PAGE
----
The Accounting Standards Board has backed away from a confrontation with major property owners such as banks, hotel and retail chains by giving them optional choices for revaluing and depreciating assets in FRS 15, the new standard for tangible fixed assets, published today.
The exposure draft of the standard, FRED 15, took a tougher line on capitalising interest costs and requiring companies to depreciate assets in all circumstances; but the final standard relented by offering optional choices.
Companies such as hotel and pub chains that regularly maintain and upgrade their assets so they continue to hold high residual values, can omit depreciation charges as immaterial.
They are still required to conduct regular impairment reviews of their assets under FRS 11, however.
‘The exposure draft worked for us,’ said ASB assistant technical director Andrew Lennard. ‘People who were uneasy but did not state their case well came forward with hard data that enabled us to find a solution most people regard as reasonable.’
Neil Chisman, finance director at the Stakis Group, said FRS 15 amounted to ‘a good tidy-up’. Relaxing the mandatory requirements of the exposure draft would help hoteliers, and the use of impairment testing when depreciation was immaterial was a ‘sensible’ solution.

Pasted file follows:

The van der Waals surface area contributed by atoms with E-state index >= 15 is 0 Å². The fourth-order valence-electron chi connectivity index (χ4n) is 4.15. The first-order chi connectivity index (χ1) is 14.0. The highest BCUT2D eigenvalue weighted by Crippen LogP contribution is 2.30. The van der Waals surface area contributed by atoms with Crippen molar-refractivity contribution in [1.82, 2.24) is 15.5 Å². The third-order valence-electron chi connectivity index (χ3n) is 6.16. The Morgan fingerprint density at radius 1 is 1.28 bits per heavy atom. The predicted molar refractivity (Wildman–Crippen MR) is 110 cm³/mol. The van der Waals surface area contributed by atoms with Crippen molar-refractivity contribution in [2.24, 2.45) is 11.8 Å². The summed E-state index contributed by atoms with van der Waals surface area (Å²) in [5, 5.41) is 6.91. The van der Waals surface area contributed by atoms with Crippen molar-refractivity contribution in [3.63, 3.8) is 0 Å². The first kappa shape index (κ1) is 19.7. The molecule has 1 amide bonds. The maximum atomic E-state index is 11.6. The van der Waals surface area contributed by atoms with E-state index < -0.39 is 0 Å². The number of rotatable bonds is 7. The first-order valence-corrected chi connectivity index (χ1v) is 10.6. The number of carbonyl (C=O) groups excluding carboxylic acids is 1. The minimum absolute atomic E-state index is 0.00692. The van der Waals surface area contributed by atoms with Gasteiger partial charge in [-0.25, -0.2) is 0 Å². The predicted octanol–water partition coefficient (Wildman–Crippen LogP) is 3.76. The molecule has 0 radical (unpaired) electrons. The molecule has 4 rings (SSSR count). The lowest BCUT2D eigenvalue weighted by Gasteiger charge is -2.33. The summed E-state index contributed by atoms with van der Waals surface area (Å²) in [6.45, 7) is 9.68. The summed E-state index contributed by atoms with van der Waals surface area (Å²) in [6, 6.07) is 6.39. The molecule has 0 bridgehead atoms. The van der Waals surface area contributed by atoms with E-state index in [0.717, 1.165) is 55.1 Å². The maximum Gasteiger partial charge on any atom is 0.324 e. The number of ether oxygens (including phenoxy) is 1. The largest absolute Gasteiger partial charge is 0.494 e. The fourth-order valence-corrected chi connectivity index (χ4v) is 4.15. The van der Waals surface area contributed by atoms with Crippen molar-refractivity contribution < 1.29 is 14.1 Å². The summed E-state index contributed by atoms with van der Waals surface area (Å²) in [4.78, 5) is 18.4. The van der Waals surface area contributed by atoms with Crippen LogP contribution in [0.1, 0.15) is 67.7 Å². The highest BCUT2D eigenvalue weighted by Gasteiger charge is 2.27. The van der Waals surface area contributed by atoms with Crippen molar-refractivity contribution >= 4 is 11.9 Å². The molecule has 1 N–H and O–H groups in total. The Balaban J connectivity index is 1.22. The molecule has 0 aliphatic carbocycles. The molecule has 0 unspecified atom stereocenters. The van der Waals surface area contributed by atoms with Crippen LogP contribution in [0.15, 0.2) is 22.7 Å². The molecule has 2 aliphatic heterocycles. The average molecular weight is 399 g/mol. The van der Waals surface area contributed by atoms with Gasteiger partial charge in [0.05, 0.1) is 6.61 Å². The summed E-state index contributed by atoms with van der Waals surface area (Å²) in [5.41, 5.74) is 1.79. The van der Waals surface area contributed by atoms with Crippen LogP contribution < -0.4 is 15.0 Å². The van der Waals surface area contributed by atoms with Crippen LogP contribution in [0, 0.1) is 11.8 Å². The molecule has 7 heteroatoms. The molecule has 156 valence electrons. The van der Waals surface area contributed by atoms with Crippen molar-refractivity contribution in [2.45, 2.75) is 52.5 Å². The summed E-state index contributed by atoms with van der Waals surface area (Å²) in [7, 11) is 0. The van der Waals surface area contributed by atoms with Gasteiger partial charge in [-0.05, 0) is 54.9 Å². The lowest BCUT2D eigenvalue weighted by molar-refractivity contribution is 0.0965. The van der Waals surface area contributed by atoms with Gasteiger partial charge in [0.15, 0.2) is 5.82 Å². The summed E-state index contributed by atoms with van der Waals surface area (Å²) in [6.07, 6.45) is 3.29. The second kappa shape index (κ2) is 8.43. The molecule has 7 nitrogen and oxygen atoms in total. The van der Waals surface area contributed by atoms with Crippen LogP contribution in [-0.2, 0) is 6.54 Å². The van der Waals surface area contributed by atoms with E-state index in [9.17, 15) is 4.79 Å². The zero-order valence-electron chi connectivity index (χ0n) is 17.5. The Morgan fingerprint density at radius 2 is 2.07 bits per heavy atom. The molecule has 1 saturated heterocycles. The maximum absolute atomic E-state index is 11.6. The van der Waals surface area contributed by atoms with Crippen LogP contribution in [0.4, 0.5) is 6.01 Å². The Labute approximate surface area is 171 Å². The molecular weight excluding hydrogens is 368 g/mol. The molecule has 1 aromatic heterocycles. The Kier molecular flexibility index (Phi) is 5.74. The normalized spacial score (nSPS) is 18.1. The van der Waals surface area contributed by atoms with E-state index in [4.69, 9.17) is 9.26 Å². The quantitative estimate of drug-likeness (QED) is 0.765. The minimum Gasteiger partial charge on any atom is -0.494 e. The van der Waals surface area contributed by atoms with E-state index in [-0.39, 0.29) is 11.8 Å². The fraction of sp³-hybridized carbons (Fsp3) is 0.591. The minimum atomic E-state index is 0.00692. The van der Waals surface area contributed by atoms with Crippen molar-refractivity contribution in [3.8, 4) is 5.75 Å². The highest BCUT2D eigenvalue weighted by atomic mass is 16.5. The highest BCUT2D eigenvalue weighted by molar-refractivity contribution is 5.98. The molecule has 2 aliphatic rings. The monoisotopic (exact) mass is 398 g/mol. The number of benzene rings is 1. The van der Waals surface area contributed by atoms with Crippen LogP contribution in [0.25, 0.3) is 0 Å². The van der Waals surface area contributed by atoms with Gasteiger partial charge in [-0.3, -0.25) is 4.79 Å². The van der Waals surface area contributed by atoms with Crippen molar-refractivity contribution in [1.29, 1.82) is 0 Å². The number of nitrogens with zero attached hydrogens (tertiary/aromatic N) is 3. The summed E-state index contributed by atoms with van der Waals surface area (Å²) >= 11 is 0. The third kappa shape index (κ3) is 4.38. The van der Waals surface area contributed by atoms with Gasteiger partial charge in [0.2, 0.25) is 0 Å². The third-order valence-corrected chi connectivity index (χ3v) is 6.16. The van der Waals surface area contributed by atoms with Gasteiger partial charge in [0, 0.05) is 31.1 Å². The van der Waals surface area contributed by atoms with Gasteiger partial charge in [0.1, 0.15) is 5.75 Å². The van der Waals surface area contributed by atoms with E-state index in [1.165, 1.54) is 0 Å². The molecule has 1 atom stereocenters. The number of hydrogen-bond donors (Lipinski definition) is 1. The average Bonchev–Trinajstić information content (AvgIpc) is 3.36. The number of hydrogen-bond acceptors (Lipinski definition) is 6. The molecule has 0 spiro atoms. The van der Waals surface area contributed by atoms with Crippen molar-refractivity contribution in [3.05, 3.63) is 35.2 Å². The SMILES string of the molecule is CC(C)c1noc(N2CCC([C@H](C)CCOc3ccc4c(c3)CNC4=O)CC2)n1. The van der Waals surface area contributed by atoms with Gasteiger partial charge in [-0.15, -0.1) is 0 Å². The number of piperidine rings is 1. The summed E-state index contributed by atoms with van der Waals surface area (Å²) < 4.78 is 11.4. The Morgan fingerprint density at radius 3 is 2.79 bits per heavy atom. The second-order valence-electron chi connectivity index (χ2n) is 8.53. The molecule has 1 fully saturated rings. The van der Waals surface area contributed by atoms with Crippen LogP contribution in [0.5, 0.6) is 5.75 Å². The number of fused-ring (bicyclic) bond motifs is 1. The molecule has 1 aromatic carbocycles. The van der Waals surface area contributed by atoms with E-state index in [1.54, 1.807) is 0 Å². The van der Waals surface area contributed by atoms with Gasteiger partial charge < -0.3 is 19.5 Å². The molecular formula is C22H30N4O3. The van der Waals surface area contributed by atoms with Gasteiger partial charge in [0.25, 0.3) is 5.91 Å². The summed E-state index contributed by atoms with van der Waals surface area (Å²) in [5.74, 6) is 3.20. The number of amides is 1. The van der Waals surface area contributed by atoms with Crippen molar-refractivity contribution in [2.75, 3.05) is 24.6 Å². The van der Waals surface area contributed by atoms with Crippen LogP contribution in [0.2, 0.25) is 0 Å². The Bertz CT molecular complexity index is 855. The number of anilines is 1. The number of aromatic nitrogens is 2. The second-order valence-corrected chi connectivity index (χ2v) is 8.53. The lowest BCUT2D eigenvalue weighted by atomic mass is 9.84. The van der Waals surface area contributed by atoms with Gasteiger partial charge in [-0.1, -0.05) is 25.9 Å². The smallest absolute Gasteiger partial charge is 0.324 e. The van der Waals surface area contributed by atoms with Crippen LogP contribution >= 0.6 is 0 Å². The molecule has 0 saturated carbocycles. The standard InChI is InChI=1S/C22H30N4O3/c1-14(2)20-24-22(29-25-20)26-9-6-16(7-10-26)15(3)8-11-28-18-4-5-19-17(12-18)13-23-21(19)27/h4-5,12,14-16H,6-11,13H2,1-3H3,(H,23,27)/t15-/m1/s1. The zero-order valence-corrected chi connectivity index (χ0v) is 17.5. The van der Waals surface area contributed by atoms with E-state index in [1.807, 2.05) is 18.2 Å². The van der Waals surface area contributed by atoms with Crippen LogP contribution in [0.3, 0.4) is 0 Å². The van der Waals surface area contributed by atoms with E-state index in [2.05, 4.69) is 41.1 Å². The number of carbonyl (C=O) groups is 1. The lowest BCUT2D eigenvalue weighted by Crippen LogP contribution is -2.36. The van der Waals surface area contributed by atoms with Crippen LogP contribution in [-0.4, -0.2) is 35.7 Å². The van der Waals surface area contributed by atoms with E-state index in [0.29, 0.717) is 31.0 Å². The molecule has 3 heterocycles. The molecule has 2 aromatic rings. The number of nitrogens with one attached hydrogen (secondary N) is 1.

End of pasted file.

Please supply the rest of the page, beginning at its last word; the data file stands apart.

Nevertheless, FRS 15 is likely to cause anguish with its codification of formal revaluation procedures. Full valuations should be conducted every five years, with an interim valuation in year three. Companies opting not to use this treatment can still show assets at their historical cost.
Lennard argued that the ASB sought to establish a balance between establishing up-to-date and reasonable valuations, without imposing too many extra costs. The systematic policy was needed to stamp out ‘cherry-picking’ where, under the current law, companies can revalue assets when it is advantageous to do so.
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